Sensory Processing Differences and Autism

One of the defining characteristics of the autism diagnosis is a tendency to over-react or under-react to sensory input or to have an unusual pre-occupation with certain sensory aspects of the environment.

How individuals with autism process sensory information can greatly affect their performance with daily life activities and typical routines. A recent literature review published in the American Journal of Occupational Therapy by Ismael, Lawson, and Hartwell (2018) examined the sensory processing patterns of children with autism between 5-13 years old and how these patterns influenced participation in daily occupations.

There is strong evidence that suggests that children with autism process sensory information differently compared to children without autism. Further, children with autism typically display a pattern of hypo-responsivity or hyper-responsivity to certain types of sensory input. Whether a child is hypo-responsive or hyper-responsive is dependent on 1) his or her unique neurological thresholds for certain types of sensory input and 2) his or her abilities to use effective and efficient strategies for self-regulation. Having high or low thresholds for certain types of sensory input and inefficient or ineffective self-regulation skills can significantly disrupt one’s participation in daily activities.

Children with autism and certain sensory processing patterns may struggle with particular occupations and in specific environmental contexts compared to children with other patterns. For example, children with an inability to effectively filter auditory information often experience more difficulty with academic performance and cognitive tasks. Children who engage in more sensory-avoiding behaviors generally participate less in physical activities, display more challenging mealtime behaviors, and have more difficulty with sleep. Finally, children with a pattern of hypo-responsivity and sensory-seeking behaviors often have delayed adaptive skills.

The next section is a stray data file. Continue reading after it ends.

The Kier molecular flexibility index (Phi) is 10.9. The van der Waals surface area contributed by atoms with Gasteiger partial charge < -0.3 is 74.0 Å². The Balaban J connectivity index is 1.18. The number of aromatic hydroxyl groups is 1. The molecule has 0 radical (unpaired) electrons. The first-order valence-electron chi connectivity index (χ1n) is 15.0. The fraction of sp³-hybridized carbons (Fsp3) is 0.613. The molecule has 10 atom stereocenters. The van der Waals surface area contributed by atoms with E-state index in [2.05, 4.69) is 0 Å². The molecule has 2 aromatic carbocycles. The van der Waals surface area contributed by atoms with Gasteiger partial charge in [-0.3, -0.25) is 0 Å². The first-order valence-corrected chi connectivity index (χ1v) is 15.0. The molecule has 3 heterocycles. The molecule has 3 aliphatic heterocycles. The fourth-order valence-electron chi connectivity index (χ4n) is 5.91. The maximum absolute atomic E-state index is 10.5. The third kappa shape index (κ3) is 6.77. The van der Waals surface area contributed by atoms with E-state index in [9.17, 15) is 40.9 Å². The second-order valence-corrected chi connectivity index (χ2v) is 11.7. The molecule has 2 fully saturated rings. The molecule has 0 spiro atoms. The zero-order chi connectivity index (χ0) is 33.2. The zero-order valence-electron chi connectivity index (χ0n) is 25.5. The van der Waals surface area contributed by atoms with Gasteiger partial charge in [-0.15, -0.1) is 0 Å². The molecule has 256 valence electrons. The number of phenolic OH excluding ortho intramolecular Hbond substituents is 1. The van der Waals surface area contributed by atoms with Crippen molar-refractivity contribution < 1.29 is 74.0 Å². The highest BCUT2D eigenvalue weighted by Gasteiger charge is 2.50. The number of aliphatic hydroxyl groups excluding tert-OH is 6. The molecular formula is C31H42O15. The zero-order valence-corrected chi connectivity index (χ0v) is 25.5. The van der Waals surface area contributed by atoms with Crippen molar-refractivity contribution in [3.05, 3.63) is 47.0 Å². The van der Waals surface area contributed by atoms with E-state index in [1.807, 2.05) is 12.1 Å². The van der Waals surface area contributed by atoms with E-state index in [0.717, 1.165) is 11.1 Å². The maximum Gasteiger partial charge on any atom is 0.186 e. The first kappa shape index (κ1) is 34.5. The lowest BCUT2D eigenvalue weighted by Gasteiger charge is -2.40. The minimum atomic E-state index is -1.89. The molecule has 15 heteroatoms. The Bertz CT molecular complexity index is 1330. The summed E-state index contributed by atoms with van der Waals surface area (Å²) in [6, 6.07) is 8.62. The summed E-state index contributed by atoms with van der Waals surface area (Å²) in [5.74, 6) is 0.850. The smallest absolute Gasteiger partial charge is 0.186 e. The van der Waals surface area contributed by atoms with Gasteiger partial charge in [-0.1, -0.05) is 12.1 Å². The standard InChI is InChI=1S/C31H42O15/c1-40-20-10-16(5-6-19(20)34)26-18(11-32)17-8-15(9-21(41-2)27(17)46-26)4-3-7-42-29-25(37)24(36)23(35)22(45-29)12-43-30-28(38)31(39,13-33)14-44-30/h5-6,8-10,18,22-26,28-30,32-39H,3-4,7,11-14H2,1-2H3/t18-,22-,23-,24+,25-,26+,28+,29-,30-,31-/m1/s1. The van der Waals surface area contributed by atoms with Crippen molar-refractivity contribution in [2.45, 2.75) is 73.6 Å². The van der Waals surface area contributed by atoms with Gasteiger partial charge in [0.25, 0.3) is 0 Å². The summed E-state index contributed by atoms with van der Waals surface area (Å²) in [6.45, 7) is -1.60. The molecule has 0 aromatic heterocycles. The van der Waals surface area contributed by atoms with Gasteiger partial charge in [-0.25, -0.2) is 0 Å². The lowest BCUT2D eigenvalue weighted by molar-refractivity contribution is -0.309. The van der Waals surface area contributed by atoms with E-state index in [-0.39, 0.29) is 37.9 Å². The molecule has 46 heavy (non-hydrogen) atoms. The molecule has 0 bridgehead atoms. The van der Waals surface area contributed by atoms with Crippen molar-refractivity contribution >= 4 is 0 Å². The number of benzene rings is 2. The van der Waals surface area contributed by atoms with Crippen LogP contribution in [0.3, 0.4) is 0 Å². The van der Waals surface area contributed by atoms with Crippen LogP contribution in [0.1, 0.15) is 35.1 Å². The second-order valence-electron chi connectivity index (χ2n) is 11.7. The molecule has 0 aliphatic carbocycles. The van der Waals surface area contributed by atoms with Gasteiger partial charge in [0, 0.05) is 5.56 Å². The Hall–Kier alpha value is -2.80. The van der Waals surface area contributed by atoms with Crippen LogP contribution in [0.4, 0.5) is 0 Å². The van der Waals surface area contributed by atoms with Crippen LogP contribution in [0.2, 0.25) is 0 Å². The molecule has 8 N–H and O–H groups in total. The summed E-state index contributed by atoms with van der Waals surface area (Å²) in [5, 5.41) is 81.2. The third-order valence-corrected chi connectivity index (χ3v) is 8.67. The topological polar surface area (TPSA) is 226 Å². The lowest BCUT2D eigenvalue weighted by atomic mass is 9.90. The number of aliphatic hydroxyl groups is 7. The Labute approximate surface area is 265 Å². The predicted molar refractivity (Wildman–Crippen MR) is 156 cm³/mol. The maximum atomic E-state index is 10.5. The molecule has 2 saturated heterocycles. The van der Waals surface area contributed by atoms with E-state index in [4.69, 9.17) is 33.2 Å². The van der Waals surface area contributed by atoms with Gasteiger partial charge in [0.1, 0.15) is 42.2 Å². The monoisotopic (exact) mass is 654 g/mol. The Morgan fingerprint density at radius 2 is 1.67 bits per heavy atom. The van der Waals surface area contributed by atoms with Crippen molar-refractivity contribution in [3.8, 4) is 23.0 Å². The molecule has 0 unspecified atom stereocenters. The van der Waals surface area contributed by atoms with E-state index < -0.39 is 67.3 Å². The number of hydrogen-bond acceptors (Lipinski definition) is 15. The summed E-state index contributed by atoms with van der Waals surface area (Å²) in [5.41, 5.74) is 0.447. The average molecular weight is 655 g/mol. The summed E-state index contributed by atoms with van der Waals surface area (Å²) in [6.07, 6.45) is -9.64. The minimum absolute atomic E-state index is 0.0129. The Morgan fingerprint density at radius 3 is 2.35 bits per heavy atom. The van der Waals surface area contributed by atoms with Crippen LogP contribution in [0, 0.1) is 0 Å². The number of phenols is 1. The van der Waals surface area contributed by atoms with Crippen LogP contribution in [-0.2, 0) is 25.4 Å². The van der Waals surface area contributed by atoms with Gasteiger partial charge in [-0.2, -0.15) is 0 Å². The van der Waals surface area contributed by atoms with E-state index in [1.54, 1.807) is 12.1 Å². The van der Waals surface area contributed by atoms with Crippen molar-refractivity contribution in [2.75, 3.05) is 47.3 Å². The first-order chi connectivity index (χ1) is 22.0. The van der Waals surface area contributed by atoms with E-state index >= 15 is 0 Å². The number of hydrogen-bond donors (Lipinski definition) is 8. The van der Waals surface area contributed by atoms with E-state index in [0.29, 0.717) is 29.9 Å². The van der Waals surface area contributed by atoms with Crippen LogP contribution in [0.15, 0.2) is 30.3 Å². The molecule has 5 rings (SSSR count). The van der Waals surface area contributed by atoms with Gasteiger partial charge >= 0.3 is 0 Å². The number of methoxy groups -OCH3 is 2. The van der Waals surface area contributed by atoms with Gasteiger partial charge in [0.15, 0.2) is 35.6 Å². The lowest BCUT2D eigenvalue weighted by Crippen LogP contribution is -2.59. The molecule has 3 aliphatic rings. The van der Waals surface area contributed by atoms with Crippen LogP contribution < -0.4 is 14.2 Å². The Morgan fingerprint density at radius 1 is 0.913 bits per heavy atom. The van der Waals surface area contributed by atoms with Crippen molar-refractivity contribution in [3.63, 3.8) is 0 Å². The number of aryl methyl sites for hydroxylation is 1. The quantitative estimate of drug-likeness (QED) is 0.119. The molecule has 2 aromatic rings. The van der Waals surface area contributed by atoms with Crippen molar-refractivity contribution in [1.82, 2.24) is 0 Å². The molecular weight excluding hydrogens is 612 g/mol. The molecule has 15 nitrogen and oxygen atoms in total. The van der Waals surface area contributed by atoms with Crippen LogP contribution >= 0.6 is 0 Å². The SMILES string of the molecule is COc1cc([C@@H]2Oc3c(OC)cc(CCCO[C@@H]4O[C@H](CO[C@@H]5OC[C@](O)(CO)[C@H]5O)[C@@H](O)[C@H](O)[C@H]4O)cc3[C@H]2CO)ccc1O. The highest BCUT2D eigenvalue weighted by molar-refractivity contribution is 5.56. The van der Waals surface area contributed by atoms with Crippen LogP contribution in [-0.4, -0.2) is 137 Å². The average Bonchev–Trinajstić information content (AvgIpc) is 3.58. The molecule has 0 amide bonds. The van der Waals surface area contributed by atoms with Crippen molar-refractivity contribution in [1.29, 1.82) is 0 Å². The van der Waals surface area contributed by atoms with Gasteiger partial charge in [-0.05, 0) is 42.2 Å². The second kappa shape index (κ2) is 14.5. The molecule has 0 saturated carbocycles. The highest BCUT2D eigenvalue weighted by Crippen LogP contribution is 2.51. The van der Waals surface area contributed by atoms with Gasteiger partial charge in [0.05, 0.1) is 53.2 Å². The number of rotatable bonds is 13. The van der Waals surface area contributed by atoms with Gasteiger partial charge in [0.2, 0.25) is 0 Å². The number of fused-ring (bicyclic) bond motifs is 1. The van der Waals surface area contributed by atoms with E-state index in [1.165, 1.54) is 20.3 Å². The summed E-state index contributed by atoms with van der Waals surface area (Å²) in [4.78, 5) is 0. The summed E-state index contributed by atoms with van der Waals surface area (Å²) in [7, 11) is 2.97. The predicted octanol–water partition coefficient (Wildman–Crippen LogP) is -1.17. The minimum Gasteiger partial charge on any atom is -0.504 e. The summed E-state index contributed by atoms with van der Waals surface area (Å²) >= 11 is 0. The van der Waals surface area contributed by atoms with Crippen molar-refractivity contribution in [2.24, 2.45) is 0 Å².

Although there are common sensory processing patterns, it is important to remember that each child with autism is unique and has a distinct sensory processing profile. Children with autism between 5-13 years old benefit from occupational therapy services to evaluate their individual sensory processing differences and increase participation in daily activities and routines. Occupational therapy services are typically focused on teaching the child adaptive strategies for self-regulation in light of challenging sensory experiences. In addition, the occupational therapist may teach the child new skills (e.g., using a computer, brushing hair) and evaluate the environment to identify aspects that limit or hinder performance and participation. The occupational therapist might also collaborate with the child’s parents and teachers to make adjustments to routines and incorporate strategies for coping with the need for more or less sensory input throughout the day.

For more information on the services occupational therapists provide to children with autism, go to https://www.aota.org/autism.

About Dr. Susan Cahill

Dr. Susan Cahill is an Associate Professor and Director of the MSOT Program at Lewis University. She is a Fellow of the American Occupational Therapy Association (AOTA) and a member of the AOTA Commission on Practice. Visit http://www.lewisu.edu/academics/msoccuptherapy to learn more.

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